For days Hem wandered through the maze with his old tools searching for cheese and with no success. Each passing day, Hem grew weaker, hungrier, more discouraged and filled with regret that he hadn’t acted sooner. One day when Hem was feeling he couldn’t go on any further, he met a stranger name Hope who introduced him to apples. Still stuck on finding cheese and believing cheese was the only food there was, Hem took the apple, examined it, but refused to eat it although it smelled good. After some encouragement from Hope and sheer hunger, Hem eventually tried the apple. When he did, Hem was surprised and delighted to discover that he enjoyed the taste of apples and the new burst of energy they gave him to resume his search for new cheese.

For the remainder of the story, Hem came to realize that his old beliefs about cheese had trapped him into one way of seeing things and prevented him from moving forward to find new cheese. Hem decided to let go of his old beliefs, choose new ones, and bravely open himself up to new possibilities (including apples) and a world outside of the maze. In the end and after many failures, Hem is rewarded when he discovered a bigger, better, and brighter world outside of the maze that had cheeses and apples far sweeter than anything he had before.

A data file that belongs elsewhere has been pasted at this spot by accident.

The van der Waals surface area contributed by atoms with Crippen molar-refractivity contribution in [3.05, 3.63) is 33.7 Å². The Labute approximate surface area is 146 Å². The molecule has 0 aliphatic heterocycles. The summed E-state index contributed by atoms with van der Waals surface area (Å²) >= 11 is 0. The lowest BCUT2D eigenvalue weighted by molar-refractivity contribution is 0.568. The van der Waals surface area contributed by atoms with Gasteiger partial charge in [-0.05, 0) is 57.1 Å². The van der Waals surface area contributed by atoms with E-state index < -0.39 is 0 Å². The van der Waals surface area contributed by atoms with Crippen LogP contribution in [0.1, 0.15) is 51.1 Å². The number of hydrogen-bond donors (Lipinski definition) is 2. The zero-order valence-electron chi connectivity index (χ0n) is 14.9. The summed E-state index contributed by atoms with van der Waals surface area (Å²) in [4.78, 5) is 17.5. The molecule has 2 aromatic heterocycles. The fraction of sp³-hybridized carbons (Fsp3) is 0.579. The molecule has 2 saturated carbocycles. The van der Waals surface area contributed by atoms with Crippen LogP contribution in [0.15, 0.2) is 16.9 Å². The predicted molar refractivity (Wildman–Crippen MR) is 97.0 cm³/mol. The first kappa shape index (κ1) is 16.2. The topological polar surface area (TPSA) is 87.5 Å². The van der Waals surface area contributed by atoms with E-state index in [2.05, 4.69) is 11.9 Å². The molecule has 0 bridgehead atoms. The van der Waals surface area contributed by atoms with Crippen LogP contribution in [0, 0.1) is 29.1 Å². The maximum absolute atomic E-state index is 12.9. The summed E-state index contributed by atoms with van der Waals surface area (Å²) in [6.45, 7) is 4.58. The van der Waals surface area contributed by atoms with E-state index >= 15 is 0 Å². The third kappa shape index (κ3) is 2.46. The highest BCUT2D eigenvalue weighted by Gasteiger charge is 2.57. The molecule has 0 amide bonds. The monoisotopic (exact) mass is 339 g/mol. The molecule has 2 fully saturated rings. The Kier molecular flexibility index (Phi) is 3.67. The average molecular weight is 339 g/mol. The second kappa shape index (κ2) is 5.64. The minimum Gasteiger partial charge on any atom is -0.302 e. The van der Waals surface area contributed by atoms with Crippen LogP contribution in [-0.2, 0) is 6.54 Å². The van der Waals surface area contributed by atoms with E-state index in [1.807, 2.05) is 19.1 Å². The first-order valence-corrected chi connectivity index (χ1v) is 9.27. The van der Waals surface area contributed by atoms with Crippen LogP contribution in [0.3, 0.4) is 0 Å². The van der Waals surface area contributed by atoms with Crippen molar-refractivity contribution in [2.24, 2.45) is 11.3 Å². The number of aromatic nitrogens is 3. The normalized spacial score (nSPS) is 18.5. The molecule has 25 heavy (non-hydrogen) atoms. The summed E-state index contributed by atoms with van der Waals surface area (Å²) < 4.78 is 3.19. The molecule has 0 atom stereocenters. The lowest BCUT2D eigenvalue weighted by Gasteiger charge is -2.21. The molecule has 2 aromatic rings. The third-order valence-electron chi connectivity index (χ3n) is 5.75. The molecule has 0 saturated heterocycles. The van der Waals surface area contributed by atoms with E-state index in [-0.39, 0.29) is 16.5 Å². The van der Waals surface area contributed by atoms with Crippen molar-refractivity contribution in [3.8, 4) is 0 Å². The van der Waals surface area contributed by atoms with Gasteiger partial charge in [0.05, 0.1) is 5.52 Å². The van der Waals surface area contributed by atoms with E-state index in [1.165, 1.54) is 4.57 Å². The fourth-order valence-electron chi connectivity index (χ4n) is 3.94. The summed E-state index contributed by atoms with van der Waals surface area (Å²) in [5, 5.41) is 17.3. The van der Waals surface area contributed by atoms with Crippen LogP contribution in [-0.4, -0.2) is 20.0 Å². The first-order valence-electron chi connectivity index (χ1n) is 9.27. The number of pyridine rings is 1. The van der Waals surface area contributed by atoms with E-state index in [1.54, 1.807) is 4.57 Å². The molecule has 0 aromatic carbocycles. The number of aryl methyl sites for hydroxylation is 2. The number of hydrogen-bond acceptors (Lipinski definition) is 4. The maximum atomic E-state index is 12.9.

How to Get Unstuck

What has left you feeling stuck and struggling to move forward in the direction of your life goals and career? What old ideas and thoughts are you still believing about your current situation that might be holding you back?

I’ve have never written an article about a topic that I have not struggled with personally or experienced. So, I can relate to having experienced moments (personal and professional) where I have felt trapped or stuck in situations that I couldn’t seem to make progress on or move forward.  That said, I also know that sitting around waiting and playing victim has never helped me get unstuck, nor will it help you.